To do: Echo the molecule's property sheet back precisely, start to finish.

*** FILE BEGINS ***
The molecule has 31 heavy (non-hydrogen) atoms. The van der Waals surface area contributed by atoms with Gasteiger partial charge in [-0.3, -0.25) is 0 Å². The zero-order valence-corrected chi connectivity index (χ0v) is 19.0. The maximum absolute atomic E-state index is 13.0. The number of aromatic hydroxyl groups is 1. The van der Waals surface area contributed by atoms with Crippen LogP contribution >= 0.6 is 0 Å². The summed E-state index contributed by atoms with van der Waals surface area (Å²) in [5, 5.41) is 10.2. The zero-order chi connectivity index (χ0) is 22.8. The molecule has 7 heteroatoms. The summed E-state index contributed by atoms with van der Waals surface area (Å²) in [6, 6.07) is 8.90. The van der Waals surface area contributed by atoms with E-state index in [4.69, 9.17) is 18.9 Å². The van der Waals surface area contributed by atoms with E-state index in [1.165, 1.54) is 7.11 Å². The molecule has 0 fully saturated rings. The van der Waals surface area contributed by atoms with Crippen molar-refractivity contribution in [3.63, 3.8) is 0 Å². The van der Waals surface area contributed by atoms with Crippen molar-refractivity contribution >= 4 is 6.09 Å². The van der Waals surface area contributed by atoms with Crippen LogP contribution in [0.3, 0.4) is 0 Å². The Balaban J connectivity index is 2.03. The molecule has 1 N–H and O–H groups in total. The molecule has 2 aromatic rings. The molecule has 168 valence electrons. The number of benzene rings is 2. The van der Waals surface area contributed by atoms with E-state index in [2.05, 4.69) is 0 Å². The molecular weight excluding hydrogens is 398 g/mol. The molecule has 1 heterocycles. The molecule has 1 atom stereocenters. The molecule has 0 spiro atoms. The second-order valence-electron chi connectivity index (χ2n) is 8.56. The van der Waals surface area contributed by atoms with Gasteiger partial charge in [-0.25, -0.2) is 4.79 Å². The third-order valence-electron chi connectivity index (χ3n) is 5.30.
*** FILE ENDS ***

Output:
The molecule has 31 heavy (non-hydrogen) atoms. The van der Waals surface area contributed by atoms with Gasteiger partial charge in [-0.3, -0.25) is 0 Å². The zero-order valence-corrected chi connectivity index (χ0v) is 19.0. The maximum absolute atomic E-state index is 13.0. The number of aromatic hydroxyl groups is 1. The van der Waals surface area contributed by atoms with Crippen LogP contribution >= 0.6 is 0 Å². The summed E-state index contributed by atoms with van der Waals surface area (Å²) in [5, 5.41) is 10.2. The zero-order chi connectivity index (χ0) is 22.8. The molecule has 7 heteroatoms. The summed E-state index contributed by atoms with van der Waals surface area (Å²) in [6, 6.07) is 8.90. The van der Waals surface area contributed by atoms with E-state index in [4.69, 9.17) is 18.9 Å². The van der Waals surface area contributed by atoms with E-state index in [1.165, 1.54) is 7.11 Å². The molecule has 0 fully saturated rings. The van der Waals surface area contributed by atoms with Crippen molar-refractivity contribution in [3.63, 3.8) is 0 Å². The van der Waals surface area contributed by atoms with Crippen molar-refractivity contribution >= 4 is 6.09 Å². The van der Waals surface area contributed by atoms with Crippen LogP contribution in [0.3, 0.4) is 0 Å². The Balaban J connectivity index is 2.03. The molecule has 1 N–H and O–H groups in total. The molecule has 2 aromatic rings. The molecule has 168 valence electrons. The number of benzene rings is 2. The van der Waals surface area contributed by atoms with E-state index in [2.05, 4.69) is 0 Å². The molecular weight excluding hydrogens is 398 g/mol. The molecule has 1 heterocycles. The molecule has 1 atom stereocenters. The molecule has 0 spiro atoms. The second-order valence-electron chi connectivity index (χ2n) is 8.56. The van der Waals surface area contributed by atoms with Gasteiger partial charge in [-0.25, -0.2) is 4.79 Å². The third-order valence-electron chi connectivity index (χ3n) is 5.30.